17 Dec 1973   Italy Rome airport attacks 34 killed, 22 injured[26] Black September
4 Feb 1974   UK (England) M62 coach bombing 12 killed, 38 injured[27] Provisional IRA
17 May 1974   Ireland Dublin and Monaghan bombings 34 killed, 300 injured[28] Ulster Volunteer Force
4 Aug 1974   Italy Italicus Express bombing 12 killed, 48 injured[29] Ordine Nero
8 Sep 1974   Greece TWA Flight 841 bombing 88 killed[30] Abu Nidal Organization
13 Sep 1974   Spain Cafetería Rolando bombing 13 killed, 71 injured[31] ETA
21 Nov 1974   UK (England) Birmingham pub bombings 21 killed, 182 injured[32] Provisional IRA
5 Jan 1976   UK (Northern Ireland) Kingsmill massacre 10 killed, 1 injured[33] South Armagh Republican Action Force
17 Feb 1978   UK (Northern Ireland) La Mon restaurant bombing 12 killed, 30 injured[34] Provisional IRA
12 Jul 1979   Spain Hotel Corona de Aragón fire 80+ killed[35] ETA (suspected)
2 Aug 1980   Italy Bologna massacre 85 killed, 200+ injured[36] Nuclei Armati Rivoluzionari
26 Sep 1980   Germany Oktoberfest bombing 13 killed (inc. 1 perp.), 211 injured[37] Gundolf Köhler
20 Jul 1982   UK (England) Hyde Park and Regent's Park bombings 11 killed, 50 injured[38] Provisional IRA
6 Dec 1982   UK (Northern Ireland) Droppin Well bombing 17 killed, 30 injured[39] Irish National Liberation Army
23 Dec 1984   Italy Train 904 bombing 16 killed, 267 injured[40] Sicilian Mafia
12 Apr 1985   Spain El Descanso bombing 18 killed, 82 injured[41] Islamic Jihad
23 Jun 1985   Atlantic Ocean in Irish airspace Air India Flight 182 bombing 329 killed[42] Babbar Khalsa
23 Nov 1985   Malta EgyptAir Flight 648 hijacking 60 killed (inc. 2 perps.)[43] Abu Nidal Organization
27 Dec 1985   Italy
  Austria
Rome and Vienna airport attacks 23 killed (inc. 4 perps.), 139 injured[44] Abu Nidal Organization
14 Jul 1986   Spain Plaza República Dominicana bombing 12 killed, 32 injured[45] ETA
19 Jun 1987   Spain Hipercor bombing 21 killed, 45 injured[46] ETA
8 Nov 1987   UK (Northern Ireland) Remembrance Day bombing 12 killed, 63 injured[47] Provisional IRA
11 Dec 1987   Spain Zaragoza Barracks bombing 11 killed, 88 injured[48] ETA
11 Jul 1988   Greece City of Poros ship attack 11 killed (inc. 1 perp.), 98 injured[49] Abu Nidal Organization
21 Dec 1988   UK (Scotland) Pan Am Flight 103 bombing 270 killed[50] Abdelbaset al-Megrahi
23 Oct 1993   UK (Northern Ireland) Shankill Road bombing 10 killed (inc. 1 perp.), 57 injured[51] Provisional IRA
15 Aug 1998   UK (Northern Ireland) Omagh bombing 29 killed, 300+ injured[52] Real IRA
16 Feb 2001   FR Yugoslavia Podujevo bus bombing 12 killed, 40 injured [53] Kosovo Albanian Militants (suspected)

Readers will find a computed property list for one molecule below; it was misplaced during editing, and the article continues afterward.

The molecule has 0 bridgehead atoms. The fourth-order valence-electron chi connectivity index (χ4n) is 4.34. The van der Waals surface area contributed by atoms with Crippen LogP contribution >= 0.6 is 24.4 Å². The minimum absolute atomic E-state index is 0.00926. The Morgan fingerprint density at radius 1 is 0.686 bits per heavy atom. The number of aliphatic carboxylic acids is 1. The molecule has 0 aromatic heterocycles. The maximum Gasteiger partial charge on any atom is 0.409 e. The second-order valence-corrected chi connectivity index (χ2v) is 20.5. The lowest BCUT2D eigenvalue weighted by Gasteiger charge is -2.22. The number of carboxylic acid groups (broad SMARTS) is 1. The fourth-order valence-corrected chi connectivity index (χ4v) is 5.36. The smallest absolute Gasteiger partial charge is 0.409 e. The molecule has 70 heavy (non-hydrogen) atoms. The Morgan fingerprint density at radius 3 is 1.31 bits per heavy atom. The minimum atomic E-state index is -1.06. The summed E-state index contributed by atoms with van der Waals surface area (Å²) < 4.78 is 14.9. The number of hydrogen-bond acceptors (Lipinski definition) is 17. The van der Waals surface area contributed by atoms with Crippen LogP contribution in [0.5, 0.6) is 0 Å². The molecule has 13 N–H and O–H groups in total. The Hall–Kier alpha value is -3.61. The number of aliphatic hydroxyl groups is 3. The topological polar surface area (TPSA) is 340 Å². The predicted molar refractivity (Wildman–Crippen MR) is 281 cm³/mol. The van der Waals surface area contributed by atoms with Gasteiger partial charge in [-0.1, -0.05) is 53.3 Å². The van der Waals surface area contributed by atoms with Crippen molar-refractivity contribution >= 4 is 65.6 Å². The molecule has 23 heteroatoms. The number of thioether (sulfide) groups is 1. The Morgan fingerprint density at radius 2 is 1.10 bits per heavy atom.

11 Mar 2004   Spain Madrid train bombings 192 killed, 2,050 injured[54][55] Al-Qaeda
7 Jul 2005   UK (England) 2005 London bombings 56 killed, (inc. 4 perps.), 784 injured[56] Al-Qaeda
11 Apr 2011   Belarus Minsk Metro bombing 15 killed, 204 injured[57] Dzimitry Kanavalau and Vlad Kavalyou
22 Jul 2011   Norway Norway attacks 77 killed, 319 injured[58] Anders Behring Breivik
7 Jan 2015-9 Jan 2015   France January 2015 Île-de-France attacks 20 killed (inc. 3 perps.), 22 injured[59] Saïd and Chérif Kouachi
Amedy Coulibaly
9 May 2015   Republic of Macedonia Kumanovo clashes 22 killed (inc. 14 perps.), 37 injured[60] National Liberation Army
13 Nov 2015   France November 2015 Paris attacks 137 killed (inc. 7 perps.), 368 injured[61] Islamic State
22 Mar 2016   Belgium Brussels bombings 35 killed (inc. 3 perps.), 340 injured[62] Islamic State
14 Jul 2016   France Nice truck attack 87 killed (inc. 1 perp.), 434 injured[63] Mohamed Lahouaiej-Bouhlel
19 Dec 2016   Germany Berlin Christmas market attack 12 killed, 56 injured[64] Anis Amri
22 May 2017   UK (England) Manchester Arena bombing 23 killed (inc. 1 perp.), 250 injured[65] Salman Ramadan Abedi
3 Jun 2017   UK (England) June 2017 London Bridge attack 11 killed (inc. 3 perps.), 48 injured[66] Khuram Shazad Butt[67]
Rachid Redouane[68]
Youssef Zaghba[69]
17 Aug 2017-18 Aug 2017   Spain 2017 Barcelona attacks 24 killed (inc. 8 perps.), 152 injured[70][71] Islamic State (suspected)

Terrorism by country and regionEdit

See alsoEdit

ReferencesEdit

  1. ^ "International Terrorism in the 1920s and '30s: The Response of European States through the League of Nations and the Attempt to Create an International Criminal Court – Oxford Scholarship". doi:10.1093/acprof:oso/9780199660285.001.0001/acprof-9780199660285-chapter-6. 
  2. ^ "Legislation to crack down on jihadists planned by France". France News.Net. Retrieved 10 July 2014. 
  3. ^ "The United Kingdom's Strategy for Countering Terrorism: Annual Report 2015" (PDF). Her Majesty's Stationary Office. Retrieved 13 August 2016. 
  4. ^ "Defining Civil War by Examining Post-Soviet Conflicts" by Pavel K. Baev, Terrorism and Political Violence, 19(2), 247-268. doi:10.1080/09546550701246965
  5. ^ "Approaches to political violence and terrorism in former Yugoslavia 1" by Florian Bieber, Journal of Southern Europe and the Balkans 2003, 5(1): 39-51